If cartoons appearing in The New Yorker magazine are often cited as identifying in a humorous way the foibles of American culture, one in a recent issue touching on the current gluten-free rage proved particularly telling. The cartoon portrays a woman standing on the sidewalk looking into the window of either a restaurant or food store where a sign reads, “Free Gluten.” The implication, it seems, is that a food industry offering so many products without gluten, including those like bread where gluten content had once been a major source of quality, would now have an abundance of gluten to offer to consumers at little or no cost, that is for free. Just how ridiculous that is manages also to spur wonder as to where such a food trend is heading, whether it can continue at the frantic pace of recent months, and whether or not it is a fad that will disappear at some point.
Determining just where or how the anti-gluten movement began is difficult, especially since there has been no new scientific research that would question gluten as a negative across the human diet. For years, people with celiac disease have been recognized as needing not to eat gluten contained in plants like wheat and barley. Current estimates are that one in 133 people in developed nations suffer from celiac disease and thus should exercise care. That tiny number does little to explain the inclination of dietary gurus to suggest to all clients that gluten should be avoided.
These recommendations shock on many counts, none more striking than the way gluten has long been considered a positive natural ingredient in foods made from wheat and many other grains and plants. Gluten, a word itself that admittedly has a less than positive sound, relates to protein content. Dealings in hard winter and spring wheat largely reflect protein levels, the higher the latter is the higher the price.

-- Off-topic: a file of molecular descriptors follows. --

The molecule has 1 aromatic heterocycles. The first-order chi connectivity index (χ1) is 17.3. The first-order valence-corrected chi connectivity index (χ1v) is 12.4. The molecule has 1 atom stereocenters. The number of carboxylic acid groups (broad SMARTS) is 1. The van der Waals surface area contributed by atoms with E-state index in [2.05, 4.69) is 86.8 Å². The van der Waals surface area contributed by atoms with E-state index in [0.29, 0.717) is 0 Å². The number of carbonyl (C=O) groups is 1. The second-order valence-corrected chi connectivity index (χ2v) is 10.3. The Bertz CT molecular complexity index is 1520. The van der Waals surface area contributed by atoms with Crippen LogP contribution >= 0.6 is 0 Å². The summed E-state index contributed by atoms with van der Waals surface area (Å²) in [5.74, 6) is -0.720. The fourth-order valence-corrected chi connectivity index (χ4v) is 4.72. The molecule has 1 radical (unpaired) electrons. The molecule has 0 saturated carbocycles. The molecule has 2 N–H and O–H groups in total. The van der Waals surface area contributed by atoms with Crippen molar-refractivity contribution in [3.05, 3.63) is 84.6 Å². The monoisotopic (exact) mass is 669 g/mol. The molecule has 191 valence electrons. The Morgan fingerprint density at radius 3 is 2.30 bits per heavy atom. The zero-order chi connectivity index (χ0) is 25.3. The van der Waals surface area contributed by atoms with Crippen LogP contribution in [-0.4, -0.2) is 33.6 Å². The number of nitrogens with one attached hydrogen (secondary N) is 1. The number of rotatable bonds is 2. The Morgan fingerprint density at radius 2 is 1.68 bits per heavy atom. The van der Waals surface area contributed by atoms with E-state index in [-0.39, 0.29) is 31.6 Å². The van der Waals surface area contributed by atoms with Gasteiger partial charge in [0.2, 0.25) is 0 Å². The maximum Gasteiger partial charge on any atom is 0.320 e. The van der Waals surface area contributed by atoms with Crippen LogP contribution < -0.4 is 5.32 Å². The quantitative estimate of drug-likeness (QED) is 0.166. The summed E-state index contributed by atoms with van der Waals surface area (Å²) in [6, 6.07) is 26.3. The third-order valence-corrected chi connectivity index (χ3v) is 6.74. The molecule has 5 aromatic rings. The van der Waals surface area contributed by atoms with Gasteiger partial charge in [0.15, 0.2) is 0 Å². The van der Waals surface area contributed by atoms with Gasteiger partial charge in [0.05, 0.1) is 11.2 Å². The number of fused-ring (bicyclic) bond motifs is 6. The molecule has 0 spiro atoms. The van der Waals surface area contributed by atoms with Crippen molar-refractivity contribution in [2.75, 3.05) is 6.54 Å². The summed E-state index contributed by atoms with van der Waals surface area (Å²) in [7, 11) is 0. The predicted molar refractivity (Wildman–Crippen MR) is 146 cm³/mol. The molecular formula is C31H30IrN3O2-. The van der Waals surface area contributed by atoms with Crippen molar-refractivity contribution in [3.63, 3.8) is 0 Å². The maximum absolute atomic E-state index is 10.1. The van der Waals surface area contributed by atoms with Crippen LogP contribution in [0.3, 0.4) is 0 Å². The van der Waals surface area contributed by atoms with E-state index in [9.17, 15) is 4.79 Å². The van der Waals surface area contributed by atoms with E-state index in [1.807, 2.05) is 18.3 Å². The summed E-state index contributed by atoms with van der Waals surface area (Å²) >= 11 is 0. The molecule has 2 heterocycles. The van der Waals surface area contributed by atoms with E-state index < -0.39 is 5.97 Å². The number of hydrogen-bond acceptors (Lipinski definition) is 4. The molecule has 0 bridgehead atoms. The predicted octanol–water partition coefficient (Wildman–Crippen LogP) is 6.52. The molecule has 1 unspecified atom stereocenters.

Like so much besieging of the modern-day food industry stemming from food faddism and quackery, the anti-gluten movement has progressed with a momentum of its own. Recent observations by marketing authorities note that gluten-free foods have moved into the retail mainstream after being niche products meant to satisfy the needs of people with genuine gluten intolerance. One estimate is that nearly 15% of new foods introduced in the United States last year featured a gluten-free claim, with Europe also experiencing a similar popularity among food and beverage manufacturers.
Not only has marketing been directly impacted by gluten-free popularity, but food recipes and manufacturing are being modified to exclude gluten. Since gluten is one of the most “natural” of food ingredients in the grains where it appears, the gluten-free claims often omit any assertion to do with natural. Indeed, the term gluten-free, according to international food standards, may only be used on products that would naturally contain gluten. That is a quite specific limitation that one wonders about the care with which it is being followed. All that aside, though, much work has been done to develop bread and similar products normally rich in gluten to be made without any of this ingredient. It may even be said that gluten-free has become the forerunner of a number of similar claims, such as salt-free, lactose-free and G.M.O.-free, the latter being genetically-modified organisms.
While acknowledging the seriousness of gluten intolerance among a small part of the population, it is apparent that the current environment has encouraged a marked expansion in research intended to define how certain foods or food ingredients cause specific human ailments. That is very different from past scientific work that emphasized the importance of certain foods to good health at various stages of human development. Both of these approaches have positives and negatives for different sectors of the food industry. Yes, the “free gluten” cartoon may be funny, but the reality of this situation is rapidly becoming far from amusing.
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